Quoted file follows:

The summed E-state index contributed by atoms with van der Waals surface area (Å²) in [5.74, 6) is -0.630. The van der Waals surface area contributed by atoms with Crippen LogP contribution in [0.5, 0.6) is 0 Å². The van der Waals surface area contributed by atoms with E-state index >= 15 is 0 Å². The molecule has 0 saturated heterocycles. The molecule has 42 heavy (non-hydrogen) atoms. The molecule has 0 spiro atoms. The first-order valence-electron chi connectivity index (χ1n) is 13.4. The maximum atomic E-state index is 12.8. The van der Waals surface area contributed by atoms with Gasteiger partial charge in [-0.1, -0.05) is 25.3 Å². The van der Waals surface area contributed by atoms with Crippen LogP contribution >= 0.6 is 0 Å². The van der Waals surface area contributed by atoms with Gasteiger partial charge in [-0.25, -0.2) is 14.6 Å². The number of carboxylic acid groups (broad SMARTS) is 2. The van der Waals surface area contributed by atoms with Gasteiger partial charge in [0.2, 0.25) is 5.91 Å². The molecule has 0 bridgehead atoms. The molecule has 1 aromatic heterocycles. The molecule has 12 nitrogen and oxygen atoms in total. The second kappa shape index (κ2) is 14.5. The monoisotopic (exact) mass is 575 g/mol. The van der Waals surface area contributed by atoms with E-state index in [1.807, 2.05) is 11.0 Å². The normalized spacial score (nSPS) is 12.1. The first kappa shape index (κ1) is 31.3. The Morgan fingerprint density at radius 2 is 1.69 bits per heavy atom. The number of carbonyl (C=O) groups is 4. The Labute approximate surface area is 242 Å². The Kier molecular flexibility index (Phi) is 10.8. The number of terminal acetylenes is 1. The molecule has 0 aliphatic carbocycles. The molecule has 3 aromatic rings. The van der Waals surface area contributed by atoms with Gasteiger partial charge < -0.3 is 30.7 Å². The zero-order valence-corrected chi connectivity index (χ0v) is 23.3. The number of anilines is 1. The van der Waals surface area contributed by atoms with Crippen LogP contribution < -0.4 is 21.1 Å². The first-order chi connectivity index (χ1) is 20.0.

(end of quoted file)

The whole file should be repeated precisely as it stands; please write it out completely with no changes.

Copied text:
The summed E-state index contributed by atoms with van der Waals surface area (Å²) in [5.74, 6) is -0.630. The van der Waals surface area contributed by atoms with Crippen LogP contribution in [0.5, 0.6) is 0 Å². The van der Waals surface area contributed by atoms with E-state index >= 15 is 0 Å². The molecule has 0 saturated heterocycles. The molecule has 42 heavy (non-hydrogen) atoms. The molecule has 0 spiro atoms. The first-order valence-electron chi connectivity index (χ1n) is 13.4. The maximum atomic E-state index is 12.8. The van der Waals surface area contributed by atoms with Gasteiger partial charge in [-0.1, -0.05) is 25.3 Å². The van der Waals surface area contributed by atoms with Crippen LogP contribution >= 0.6 is 0 Å². The van der Waals surface area contributed by atoms with Gasteiger partial charge in [-0.25, -0.2) is 14.6 Å². The number of carboxylic acid groups (broad SMARTS) is 2. The van der Waals surface area contributed by atoms with Gasteiger partial charge in [0.2, 0.25) is 5.91 Å². The molecule has 0 bridgehead atoms. The molecule has 1 aromatic heterocycles. The molecule has 12 nitrogen and oxygen atoms in total. The second kappa shape index (κ2) is 14.5. The monoisotopic (exact) mass is 575 g/mol. The van der Waals surface area contributed by atoms with E-state index in [1.807, 2.05) is 11.0 Å². The normalized spacial score (nSPS) is 12.1. The first kappa shape index (κ1) is 31.3. The Morgan fingerprint density at radius 2 is 1.69 bits per heavy atom. The number of carbonyl (C=O) groups is 4. The Labute approximate surface area is 242 Å². The Kier molecular flexibility index (Phi) is 10.8. The number of terminal acetylenes is 1. The molecule has 0 aliphatic carbocycles. The molecule has 3 aromatic rings. The van der Waals surface area contributed by atoms with Gasteiger partial charge < -0.3 is 30.7 Å². The zero-order valence-corrected chi connectivity index (χ0v) is 23.3. The number of anilines is 1. The van der Waals surface area contributed by atoms with Crippen LogP contribution < -0.4 is 21.1 Å². The first-order chi connectivity index (χ1) is 20.0.